First of all, corporations enjoy First Amendment protections, among other constitutional protections. Although some of my friends decry that proposition, given the Supreme Court’s current composition, that is not going to change during my lifetime. And the First Amendment protects the right to refuse to associate with speech one does not like. There is only so much that legislation could do to prevent companies like Twitter from controlling the speech that they allow.
Second, withdrawing or adapting the section 230 liability shield is one way to impose limits on platform’s adoption or implementation of their content control policies, perhaps, but there is no reason to think that any withdrawal that is likely to pass, and that would be constitutional (because it does not involve viewpoint discrimination), would be better than the current state of affairs. Moreover, that would be a very blunt instrument that could not easily be calibrated. I strongly support the principles of section 230, which allow online platforms to decide what speech they will allow on their platforms by protecting them against liability for speech that they carry (with very limited exceptions). They are not common carriers, like USPS or the PSTN’s. (Thus, Apple and Google could cabin Parler by threatening to deny it access to the App and Play Stores, and Amazon could deny Parler web hosting services, all on the ground that Parler failed to successfully enforce rules against advocacy of political violence. I find it mind-boggling that people who call themselves “conservative” are railing about the plug being pulled on a platform for the stated reason that it allegedly fails to block calls for political violence). And they are not government bodies, which are (largely) forbidden to engage in content discrimination, and especially viewpoint discrimination, in allowing or suppressing speech. Section 230, both as a legal principle but also as a social principle, not only allows platforms to tolerate speech that I find abhorrent, but also allows them to exclude speech that I detest, or speech that I adore.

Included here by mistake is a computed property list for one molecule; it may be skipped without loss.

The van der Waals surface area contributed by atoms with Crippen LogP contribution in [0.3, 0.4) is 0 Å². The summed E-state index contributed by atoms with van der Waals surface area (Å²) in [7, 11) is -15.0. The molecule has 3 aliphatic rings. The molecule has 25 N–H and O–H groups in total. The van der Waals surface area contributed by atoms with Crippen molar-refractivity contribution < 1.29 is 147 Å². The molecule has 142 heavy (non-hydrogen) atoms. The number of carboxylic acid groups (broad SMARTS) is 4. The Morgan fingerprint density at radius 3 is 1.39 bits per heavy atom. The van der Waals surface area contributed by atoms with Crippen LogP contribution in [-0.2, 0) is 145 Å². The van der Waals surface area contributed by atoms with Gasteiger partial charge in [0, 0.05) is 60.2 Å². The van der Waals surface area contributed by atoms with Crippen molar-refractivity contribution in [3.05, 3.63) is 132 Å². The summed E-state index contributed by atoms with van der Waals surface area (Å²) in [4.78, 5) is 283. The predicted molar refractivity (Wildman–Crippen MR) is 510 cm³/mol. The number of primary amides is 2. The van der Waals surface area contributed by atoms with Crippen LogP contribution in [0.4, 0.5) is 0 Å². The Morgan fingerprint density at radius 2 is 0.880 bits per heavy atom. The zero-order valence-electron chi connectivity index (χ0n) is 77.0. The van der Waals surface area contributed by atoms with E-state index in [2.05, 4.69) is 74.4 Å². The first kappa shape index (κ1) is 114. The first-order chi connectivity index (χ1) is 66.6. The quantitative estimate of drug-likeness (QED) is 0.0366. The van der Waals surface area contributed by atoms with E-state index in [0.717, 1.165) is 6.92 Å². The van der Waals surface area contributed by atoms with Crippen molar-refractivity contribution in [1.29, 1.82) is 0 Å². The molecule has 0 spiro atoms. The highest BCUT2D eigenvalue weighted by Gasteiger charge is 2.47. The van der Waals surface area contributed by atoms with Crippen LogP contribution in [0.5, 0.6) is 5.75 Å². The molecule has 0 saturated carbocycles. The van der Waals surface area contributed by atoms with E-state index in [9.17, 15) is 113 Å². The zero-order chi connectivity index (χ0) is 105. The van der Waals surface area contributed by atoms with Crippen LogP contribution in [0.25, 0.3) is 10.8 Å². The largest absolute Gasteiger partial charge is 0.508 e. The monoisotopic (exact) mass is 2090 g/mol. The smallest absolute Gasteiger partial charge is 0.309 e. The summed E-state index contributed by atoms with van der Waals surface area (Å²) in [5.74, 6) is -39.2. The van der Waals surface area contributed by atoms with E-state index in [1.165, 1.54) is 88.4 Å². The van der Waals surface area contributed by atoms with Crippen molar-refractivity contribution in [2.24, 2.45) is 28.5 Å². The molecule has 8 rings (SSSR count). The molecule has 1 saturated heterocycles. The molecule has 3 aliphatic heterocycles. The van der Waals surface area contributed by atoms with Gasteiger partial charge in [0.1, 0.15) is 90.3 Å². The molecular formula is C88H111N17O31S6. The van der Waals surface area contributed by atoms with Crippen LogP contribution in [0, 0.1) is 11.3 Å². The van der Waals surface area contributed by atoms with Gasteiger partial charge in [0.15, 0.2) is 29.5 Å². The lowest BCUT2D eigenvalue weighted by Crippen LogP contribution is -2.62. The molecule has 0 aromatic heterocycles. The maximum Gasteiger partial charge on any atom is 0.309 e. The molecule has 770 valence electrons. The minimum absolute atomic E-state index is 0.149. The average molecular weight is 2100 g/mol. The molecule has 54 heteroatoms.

Third, the drafters of section 230 recognized that platforms would have content policies, and considered it desirable for them to have content policies. Indeed, you can’t run a platform without content policies. Anybody who has ever tried to moderate a discussion group will fully appreciate these considerations. And content moderation is HARD. The periodic “COMO” sessions addressing “Content Moderation at Scale” explored the difficulties through a series of hypotheticals. What became clear is that people of good will, even those with relatively common policy perspectives, trying to apply even the best of content policies, will get it wrong sometimes – and that is even if they have lots of time to evaluate a single statement.
It is inevitable that different platforms will take different stances about what speech they will tolerate and what speech they will exclude—in part because of the audiences at which they aim.
The Reasons for Banning Trump
Turning to Twitter, and to Trump in particular: Twitter has for many years had a variety of rules about speech that may and may not be posted to Twitter, which they call their trust and safety guidelines. This includes a ban on speech glorifying or promoting violence; it also includes a ban on false statements about the election. (Many years ago I was asked if I would be willing to be on their outside trust and safety council; I decided it would not be appropriate for me to do that for a number of reasons).
I have never been a fan of social media companies trying to assess the truth or falsity of factual statements, or the hurtfulness of opinions and rhetoric deployed there. The assumption of such a role is likely to lead to the suppression of voices that criticize the rich and powerful (that is, those who can afford to hire lawyers to file baseless lawsuits, or who can deploy government power to attack their critics), or on abusive law enforcement officials themselves. But Trump’s misuse of Twitter and other platforms to foment a violent attack on democratic elections has taken matters to another level.